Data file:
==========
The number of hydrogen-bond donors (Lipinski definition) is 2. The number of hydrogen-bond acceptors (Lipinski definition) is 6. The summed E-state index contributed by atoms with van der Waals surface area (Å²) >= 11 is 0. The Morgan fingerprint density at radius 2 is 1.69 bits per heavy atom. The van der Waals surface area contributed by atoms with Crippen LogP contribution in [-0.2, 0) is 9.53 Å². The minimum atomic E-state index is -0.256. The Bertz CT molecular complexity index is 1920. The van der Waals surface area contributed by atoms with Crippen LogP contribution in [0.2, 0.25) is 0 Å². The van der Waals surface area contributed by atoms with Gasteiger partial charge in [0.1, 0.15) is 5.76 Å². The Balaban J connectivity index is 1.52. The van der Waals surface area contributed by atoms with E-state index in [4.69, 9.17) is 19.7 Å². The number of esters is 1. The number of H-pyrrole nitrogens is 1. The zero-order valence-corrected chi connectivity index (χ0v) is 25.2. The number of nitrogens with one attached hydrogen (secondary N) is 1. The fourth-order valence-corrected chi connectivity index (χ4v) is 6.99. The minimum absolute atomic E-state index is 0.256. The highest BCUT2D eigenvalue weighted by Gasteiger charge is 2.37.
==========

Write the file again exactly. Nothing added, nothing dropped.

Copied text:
The number of hydrogen-bond donors (Lipinski definition) is 2. The number of hydrogen-bond acceptors (Lipinski definition) is 6. The summed E-state index contributed by atoms with van der Waals surface area (Å²) >= 11 is 0. The Morgan fingerprint density at radius 2 is 1.69 bits per heavy atom. The van der Waals surface area contributed by atoms with Crippen LogP contribution in [-0.2, 0) is 9.53 Å². The minimum atomic E-state index is -0.256. The Bertz CT molecular complexity index is 1920. The van der Waals surface area contributed by atoms with Crippen LogP contribution in [0.2, 0.25) is 0 Å². The van der Waals surface area contributed by atoms with Gasteiger partial charge in [0.1, 0.15) is 5.76 Å². The Balaban J connectivity index is 1.52. The van der Waals surface area contributed by atoms with E-state index in [4.69, 9.17) is 19.7 Å². The number of esters is 1. The number of H-pyrrole nitrogens is 1. The zero-order valence-corrected chi connectivity index (χ0v) is 25.2. The number of nitrogens with one attached hydrogen (secondary N) is 1. The fourth-order valence-corrected chi connectivity index (χ4v) is 6.99. The minimum absolute atomic E-state index is 0.256. The highest BCUT2D eigenvalue weighted by Gasteiger charge is 2.37.